Controlling Greed in Trading

Scrooge McDuck is greedy

Back in the 1987 movie Wall Street, Michael Douglas’ character, Gordon Gekko, gave his (in)famous

Money Management

Never put more than an absolute maximum of 5% of your trading account at risk at any one time. This means no matter how many trades you have open at once, if they ALL turn out to be losers (yes, that can happen), you will not lose more than 5% of your trading account. Keep in mind that when it comes to risk, less is better than more. So 3% risk is better than 5% and 1% is better than 3%…you get the idea.

Also, always trade with a 1:2 Risk Reward Ratio in place. This means if you’re risking 50 pips on a trade you should be looking for at least 100 pips of profit on that trade.

(Later articles and commentaries will specifically and in detail address the concept of Money Management in trading.)

Lastly, once the trade has triggered with stops and limits in place – I cannot emphasize this next point enough – LEAVE IT ALONE!! Just let the trade play itself out according to the original parameters you put into place prior to being in the trade…when emotions were non-existent.

Take a minute and let this sink in…

When you were looking at the charts, checking for trends, support and resistance levels, relevant fundamental announcements and the like, you were totally without emotion. You had no “skin in the game” at that point. The plans that were put together at that time were based on facts. Once the trade is entered , however, emotions can shift into high gear as money – your money – is on the line. Making changes to a fact based, emotionless trading plan based on moment to moment emotional shifts induced by price action in the market is not a prudent way to trade. It is a deadly way to trade.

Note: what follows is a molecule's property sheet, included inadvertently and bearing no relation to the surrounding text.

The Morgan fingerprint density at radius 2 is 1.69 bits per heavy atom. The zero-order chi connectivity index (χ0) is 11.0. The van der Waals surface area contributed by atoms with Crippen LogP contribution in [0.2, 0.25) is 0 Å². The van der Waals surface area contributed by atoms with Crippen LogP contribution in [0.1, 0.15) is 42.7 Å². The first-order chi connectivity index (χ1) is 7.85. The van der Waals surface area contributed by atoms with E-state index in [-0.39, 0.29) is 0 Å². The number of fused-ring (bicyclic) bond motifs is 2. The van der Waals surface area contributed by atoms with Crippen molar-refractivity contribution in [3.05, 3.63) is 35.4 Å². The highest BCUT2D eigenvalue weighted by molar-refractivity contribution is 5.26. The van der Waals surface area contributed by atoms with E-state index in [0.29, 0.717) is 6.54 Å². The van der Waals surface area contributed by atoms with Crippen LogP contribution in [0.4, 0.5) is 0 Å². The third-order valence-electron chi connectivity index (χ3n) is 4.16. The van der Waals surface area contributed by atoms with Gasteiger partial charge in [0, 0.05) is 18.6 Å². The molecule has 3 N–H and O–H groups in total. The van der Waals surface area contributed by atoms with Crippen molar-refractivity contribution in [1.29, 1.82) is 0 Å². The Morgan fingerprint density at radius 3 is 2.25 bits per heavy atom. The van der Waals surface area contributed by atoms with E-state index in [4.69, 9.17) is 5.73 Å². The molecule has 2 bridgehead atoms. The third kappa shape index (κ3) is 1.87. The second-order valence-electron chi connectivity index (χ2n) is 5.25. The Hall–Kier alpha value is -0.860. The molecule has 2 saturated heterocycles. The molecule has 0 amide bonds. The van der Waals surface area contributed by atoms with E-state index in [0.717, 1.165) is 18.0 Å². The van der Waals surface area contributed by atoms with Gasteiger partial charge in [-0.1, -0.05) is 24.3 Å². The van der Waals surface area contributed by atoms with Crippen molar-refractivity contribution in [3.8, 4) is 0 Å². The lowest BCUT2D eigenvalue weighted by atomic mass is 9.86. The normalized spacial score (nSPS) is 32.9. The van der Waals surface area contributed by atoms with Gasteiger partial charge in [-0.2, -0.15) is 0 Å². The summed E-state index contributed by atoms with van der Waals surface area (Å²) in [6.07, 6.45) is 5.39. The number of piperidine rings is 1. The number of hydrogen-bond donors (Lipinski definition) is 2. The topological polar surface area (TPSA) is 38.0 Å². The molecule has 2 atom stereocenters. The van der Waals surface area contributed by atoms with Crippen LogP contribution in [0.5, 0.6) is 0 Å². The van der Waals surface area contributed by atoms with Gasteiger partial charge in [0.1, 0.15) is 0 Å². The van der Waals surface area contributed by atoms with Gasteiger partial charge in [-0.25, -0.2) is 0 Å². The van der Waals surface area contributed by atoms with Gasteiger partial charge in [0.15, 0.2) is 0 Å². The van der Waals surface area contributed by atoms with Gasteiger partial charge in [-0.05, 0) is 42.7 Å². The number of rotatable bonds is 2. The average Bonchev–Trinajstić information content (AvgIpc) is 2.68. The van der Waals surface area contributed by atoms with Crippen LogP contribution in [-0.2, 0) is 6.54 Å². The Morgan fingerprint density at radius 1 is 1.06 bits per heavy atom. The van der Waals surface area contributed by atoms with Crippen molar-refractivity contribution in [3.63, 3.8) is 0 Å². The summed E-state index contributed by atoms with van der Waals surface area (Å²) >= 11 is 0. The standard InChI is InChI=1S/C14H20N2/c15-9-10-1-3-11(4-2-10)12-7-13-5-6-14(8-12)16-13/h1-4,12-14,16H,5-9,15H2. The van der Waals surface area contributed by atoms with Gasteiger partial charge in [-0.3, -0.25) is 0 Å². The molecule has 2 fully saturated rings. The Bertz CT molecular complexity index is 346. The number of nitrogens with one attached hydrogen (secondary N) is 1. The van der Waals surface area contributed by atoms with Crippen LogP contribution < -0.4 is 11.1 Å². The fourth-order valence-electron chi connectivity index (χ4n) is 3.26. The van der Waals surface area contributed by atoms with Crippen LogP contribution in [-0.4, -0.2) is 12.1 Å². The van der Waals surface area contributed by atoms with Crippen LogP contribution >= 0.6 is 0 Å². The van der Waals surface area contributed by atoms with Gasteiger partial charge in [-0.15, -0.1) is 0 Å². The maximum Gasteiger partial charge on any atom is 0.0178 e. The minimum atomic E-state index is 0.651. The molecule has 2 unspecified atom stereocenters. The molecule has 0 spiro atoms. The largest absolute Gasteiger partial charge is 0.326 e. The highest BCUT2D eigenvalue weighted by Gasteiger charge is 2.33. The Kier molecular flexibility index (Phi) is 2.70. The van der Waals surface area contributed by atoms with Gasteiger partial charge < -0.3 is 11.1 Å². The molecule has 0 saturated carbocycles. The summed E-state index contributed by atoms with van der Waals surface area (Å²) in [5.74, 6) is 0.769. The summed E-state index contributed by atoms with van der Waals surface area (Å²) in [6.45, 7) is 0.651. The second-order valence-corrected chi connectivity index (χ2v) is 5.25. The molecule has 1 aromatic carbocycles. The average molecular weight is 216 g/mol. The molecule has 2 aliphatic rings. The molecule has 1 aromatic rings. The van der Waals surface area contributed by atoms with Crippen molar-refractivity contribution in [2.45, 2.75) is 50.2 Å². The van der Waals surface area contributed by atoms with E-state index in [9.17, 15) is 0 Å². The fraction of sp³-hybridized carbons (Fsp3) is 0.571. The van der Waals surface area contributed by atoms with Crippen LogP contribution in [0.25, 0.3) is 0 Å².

Managing and dealing with the emotion of greed is not something that will be resolved over the next couple of trades. However, by being conscious of how greed can negatively impact your trading and implementing the former ideas as part of your trading regimen, you will be taking positive steps toward the goal of greed free trading.

All the best and good trading,
Richard Krivo

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About the Author
Eddie Flower has more than thirty years of trading experience and market insight regarding stocks and derivatives in U.S. and foreign markets. Now semi-retired from a career in financial services, he remains active as an independent trader, financial analyst and writer for and

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